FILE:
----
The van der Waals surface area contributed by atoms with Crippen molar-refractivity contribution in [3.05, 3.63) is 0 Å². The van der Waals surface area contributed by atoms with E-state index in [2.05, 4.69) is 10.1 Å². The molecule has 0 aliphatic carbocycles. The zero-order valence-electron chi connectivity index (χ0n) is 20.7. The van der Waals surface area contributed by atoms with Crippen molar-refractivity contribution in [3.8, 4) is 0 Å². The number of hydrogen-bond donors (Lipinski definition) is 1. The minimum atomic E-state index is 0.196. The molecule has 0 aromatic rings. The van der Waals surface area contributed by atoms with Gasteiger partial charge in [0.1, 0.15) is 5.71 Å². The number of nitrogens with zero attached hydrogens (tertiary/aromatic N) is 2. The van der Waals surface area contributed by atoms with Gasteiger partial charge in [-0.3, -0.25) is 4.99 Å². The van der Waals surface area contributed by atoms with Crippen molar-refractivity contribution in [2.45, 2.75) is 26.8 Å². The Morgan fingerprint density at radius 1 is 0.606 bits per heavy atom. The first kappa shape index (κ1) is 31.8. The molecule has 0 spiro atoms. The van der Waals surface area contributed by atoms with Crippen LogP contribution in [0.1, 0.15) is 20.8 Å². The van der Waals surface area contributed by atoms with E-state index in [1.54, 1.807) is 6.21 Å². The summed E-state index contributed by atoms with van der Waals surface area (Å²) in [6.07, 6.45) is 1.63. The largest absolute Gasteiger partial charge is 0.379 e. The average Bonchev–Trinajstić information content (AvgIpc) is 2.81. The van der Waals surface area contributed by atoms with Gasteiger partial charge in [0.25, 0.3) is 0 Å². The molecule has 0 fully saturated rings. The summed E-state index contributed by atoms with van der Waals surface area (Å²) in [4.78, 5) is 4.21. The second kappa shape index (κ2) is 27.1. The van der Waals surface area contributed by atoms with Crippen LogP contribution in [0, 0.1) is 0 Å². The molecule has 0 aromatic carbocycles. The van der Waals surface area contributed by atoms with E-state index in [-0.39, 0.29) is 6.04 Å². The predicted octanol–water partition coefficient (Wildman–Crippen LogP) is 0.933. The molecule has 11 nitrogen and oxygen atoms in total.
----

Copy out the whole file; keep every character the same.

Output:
The van der Waals surface area contributed by atoms with Crippen molar-refractivity contribution in [3.05, 3.63) is 0 Å². The van der Waals surface area contributed by atoms with E-state index in [2.05, 4.69) is 10.1 Å². The molecule has 0 aliphatic carbocycles. The zero-order valence-electron chi connectivity index (χ0n) is 20.7. The van der Waals surface area contributed by atoms with Crippen molar-refractivity contribution in [3.8, 4) is 0 Å². The number of hydrogen-bond donors (Lipinski definition) is 1. The minimum atomic E-state index is 0.196. The molecule has 0 aromatic rings. The van der Waals surface area contributed by atoms with Gasteiger partial charge in [0.1, 0.15) is 5.71 Å². The number of nitrogens with zero attached hydrogens (tertiary/aromatic N) is 2. The van der Waals surface area contributed by atoms with Gasteiger partial charge in [-0.3, -0.25) is 4.99 Å². The van der Waals surface area contributed by atoms with Crippen molar-refractivity contribution in [2.45, 2.75) is 26.8 Å². The Morgan fingerprint density at radius 1 is 0.606 bits per heavy atom. The first kappa shape index (κ1) is 31.8. The molecule has 0 spiro atoms. The van der Waals surface area contributed by atoms with Crippen LogP contribution in [0.1, 0.15) is 20.8 Å². The van der Waals surface area contributed by atoms with E-state index in [1.54, 1.807) is 6.21 Å². The summed E-state index contributed by atoms with van der Waals surface area (Å²) in [6.07, 6.45) is 1.63. The largest absolute Gasteiger partial charge is 0.379 e. The average Bonchev–Trinajstić information content (AvgIpc) is 2.81. The van der Waals surface area contributed by atoms with Gasteiger partial charge in [0.25, 0.3) is 0 Å². The molecule has 0 fully saturated rings. The summed E-state index contributed by atoms with van der Waals surface area (Å²) in [4.78, 5) is 4.21. The second kappa shape index (κ2) is 27.1. The van der Waals surface area contributed by atoms with Crippen LogP contribution in [0, 0.1) is 0 Å². The molecule has 0 aromatic carbocycles. The van der Waals surface area contributed by atoms with E-state index in [-0.39, 0.29) is 6.04 Å². The predicted octanol–water partition coefficient (Wildman–Crippen LogP) is 0.933. The molecule has 11 nitrogen and oxygen atoms in total.